The OpenNet Initiative found that 25 countries out of 41 surveyed are blocking websites for political or social reasons, compared to only a few states that restricted web access in 2002.
According to the study, "Internet filtering has huge implications for how connected citizens will be to the events unfolding around them, to their own cultures, and to other cultures and shared knowledge around the world."
It identified China, Iran, Myanmar, Syria, Tunisia, and Vietnam as particularly restrictive in censoring political websites. The study added that several Middle Eastern countries had the most extensive filters for websites that offer pornography or gambling, and gay and lesbian sites.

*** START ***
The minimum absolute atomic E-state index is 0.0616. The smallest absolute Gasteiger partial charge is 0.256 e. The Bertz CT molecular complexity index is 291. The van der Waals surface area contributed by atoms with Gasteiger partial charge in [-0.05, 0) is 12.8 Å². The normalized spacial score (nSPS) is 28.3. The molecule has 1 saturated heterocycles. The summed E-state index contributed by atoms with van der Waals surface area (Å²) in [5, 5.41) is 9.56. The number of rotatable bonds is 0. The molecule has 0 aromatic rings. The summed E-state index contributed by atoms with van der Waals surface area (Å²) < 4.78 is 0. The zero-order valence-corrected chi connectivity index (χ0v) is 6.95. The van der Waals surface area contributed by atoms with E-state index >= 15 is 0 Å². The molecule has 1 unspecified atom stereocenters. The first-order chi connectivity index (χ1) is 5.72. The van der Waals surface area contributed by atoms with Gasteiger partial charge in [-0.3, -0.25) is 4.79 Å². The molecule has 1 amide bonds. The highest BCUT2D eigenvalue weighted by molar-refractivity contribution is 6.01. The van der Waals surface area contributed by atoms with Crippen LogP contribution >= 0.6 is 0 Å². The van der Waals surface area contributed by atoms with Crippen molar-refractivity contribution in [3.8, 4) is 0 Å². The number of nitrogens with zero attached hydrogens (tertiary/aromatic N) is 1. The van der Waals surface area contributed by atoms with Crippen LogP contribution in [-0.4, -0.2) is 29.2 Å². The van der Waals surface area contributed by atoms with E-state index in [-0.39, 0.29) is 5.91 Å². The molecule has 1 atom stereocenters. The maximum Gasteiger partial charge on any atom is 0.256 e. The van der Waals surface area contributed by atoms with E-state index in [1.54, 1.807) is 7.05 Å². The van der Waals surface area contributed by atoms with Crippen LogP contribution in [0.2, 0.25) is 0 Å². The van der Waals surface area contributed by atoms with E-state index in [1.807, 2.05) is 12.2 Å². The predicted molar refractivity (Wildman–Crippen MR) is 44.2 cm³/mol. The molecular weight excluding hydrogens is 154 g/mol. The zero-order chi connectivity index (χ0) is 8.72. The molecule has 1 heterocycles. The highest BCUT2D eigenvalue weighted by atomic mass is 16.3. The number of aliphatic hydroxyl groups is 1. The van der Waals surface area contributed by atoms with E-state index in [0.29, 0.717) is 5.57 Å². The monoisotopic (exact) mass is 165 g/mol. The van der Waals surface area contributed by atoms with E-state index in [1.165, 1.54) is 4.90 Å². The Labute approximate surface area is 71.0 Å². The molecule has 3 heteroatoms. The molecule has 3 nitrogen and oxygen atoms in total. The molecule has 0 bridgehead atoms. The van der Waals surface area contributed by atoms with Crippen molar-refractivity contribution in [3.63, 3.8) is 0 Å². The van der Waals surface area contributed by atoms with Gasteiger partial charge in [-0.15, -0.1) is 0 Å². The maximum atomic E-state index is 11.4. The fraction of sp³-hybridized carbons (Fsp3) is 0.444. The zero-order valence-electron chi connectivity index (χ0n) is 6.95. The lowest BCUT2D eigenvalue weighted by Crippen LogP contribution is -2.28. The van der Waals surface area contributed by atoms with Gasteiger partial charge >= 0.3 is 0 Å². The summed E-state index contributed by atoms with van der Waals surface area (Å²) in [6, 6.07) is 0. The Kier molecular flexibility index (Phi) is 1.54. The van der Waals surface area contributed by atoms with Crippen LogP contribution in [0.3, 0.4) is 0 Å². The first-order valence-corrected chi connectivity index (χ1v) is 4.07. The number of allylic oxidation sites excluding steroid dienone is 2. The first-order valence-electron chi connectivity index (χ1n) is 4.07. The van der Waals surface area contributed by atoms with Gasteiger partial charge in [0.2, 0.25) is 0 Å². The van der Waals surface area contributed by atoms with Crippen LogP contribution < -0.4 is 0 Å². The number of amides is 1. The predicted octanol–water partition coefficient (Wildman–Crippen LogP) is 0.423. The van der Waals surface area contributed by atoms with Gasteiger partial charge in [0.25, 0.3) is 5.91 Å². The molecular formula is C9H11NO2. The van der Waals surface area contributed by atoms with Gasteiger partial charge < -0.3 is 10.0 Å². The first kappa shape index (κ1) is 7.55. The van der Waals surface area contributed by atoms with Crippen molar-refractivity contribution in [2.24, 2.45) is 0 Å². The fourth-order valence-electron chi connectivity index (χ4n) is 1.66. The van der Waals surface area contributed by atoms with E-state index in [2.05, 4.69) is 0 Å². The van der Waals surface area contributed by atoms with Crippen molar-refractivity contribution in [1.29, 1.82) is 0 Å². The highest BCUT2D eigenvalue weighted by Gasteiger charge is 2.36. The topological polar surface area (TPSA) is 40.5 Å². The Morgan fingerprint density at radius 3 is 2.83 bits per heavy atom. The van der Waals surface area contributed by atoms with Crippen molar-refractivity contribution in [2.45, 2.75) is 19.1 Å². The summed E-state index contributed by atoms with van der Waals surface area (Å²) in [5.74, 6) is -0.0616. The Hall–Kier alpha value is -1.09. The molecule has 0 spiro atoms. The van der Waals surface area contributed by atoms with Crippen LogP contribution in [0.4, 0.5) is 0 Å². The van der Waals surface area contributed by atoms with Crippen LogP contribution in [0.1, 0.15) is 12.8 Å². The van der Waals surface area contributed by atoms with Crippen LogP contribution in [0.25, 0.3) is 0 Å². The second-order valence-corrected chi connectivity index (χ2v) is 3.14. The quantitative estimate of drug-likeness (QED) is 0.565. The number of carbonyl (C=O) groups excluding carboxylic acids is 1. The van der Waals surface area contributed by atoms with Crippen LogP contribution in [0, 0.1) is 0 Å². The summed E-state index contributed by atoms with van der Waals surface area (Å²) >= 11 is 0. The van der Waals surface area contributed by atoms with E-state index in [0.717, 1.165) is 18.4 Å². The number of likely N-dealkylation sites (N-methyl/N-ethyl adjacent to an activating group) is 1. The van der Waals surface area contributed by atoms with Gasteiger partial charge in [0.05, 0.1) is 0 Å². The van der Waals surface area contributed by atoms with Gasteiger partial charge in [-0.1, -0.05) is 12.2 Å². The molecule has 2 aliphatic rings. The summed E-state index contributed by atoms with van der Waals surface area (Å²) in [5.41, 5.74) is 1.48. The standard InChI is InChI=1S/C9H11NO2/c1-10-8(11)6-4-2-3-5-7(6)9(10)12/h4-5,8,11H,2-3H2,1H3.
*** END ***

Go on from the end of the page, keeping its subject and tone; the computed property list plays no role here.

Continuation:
Azerbaijan, Tajikistan, Turkmenistan, and Uzbekistan were also named among the countries where governments interfere in citizens' access to the Internet.
The study found no website filtering in Russia, Israel, or the Palestinian territories.
The OpenNet Initiative is a collaboration between research institutes at four universities in Canada, Britain, and the United States.